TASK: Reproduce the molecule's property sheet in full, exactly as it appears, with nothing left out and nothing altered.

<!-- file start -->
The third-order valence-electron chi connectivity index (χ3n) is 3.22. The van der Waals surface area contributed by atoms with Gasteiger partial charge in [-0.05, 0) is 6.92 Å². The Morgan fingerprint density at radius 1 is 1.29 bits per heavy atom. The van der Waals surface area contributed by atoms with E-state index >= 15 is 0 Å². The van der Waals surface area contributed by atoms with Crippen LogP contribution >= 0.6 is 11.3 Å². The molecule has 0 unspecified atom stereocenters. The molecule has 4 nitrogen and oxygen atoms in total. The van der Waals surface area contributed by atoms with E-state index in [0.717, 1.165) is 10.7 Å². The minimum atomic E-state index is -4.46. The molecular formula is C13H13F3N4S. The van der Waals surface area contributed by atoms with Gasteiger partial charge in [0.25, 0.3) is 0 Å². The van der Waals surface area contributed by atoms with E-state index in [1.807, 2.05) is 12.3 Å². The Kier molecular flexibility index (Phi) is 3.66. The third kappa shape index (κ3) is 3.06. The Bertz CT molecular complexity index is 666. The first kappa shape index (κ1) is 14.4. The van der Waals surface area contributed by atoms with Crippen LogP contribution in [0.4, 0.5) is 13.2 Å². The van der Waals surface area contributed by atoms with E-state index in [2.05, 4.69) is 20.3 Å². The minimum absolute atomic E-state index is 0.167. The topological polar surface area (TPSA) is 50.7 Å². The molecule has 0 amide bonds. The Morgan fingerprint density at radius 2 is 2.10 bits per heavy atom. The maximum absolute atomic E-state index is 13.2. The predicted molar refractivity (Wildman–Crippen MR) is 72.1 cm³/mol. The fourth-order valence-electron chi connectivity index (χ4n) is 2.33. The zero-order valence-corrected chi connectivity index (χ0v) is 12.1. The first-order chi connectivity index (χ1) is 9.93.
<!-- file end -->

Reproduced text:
The third-order valence-electron chi connectivity index (χ3n) is 3.22. The van der Waals surface area contributed by atoms with Gasteiger partial charge in [-0.05, 0) is 6.92 Å². The Morgan fingerprint density at radius 1 is 1.29 bits per heavy atom. The van der Waals surface area contributed by atoms with E-state index >= 15 is 0 Å². The van der Waals surface area contributed by atoms with Crippen LogP contribution >= 0.6 is 11.3 Å². The molecule has 0 unspecified atom stereocenters. The molecule has 4 nitrogen and oxygen atoms in total. The van der Waals surface area contributed by atoms with E-state index in [0.717, 1.165) is 10.7 Å². The minimum atomic E-state index is -4.46. The molecular formula is C13H13F3N4S. The van der Waals surface area contributed by atoms with Gasteiger partial charge in [0.25, 0.3) is 0 Å². The van der Waals surface area contributed by atoms with E-state index in [1.807, 2.05) is 12.3 Å². The Kier molecular flexibility index (Phi) is 3.66. The third kappa shape index (κ3) is 3.06. The Bertz CT molecular complexity index is 666. The first kappa shape index (κ1) is 14.4. The van der Waals surface area contributed by atoms with Crippen LogP contribution in [0.4, 0.5) is 13.2 Å². The van der Waals surface area contributed by atoms with E-state index in [2.05, 4.69) is 20.3 Å². The minimum absolute atomic E-state index is 0.167. The topological polar surface area (TPSA) is 50.7 Å². The molecule has 0 amide bonds. The Morgan fingerprint density at radius 2 is 2.10 bits per heavy atom. The maximum absolute atomic E-state index is 13.2. The predicted molar refractivity (Wildman–Crippen MR) is 72.1 cm³/mol. The fourth-order valence-electron chi connectivity index (χ4n) is 2.33. The zero-order valence-corrected chi connectivity index (χ0v) is 12.1. The first-order chi connectivity index (χ1) is 9.93.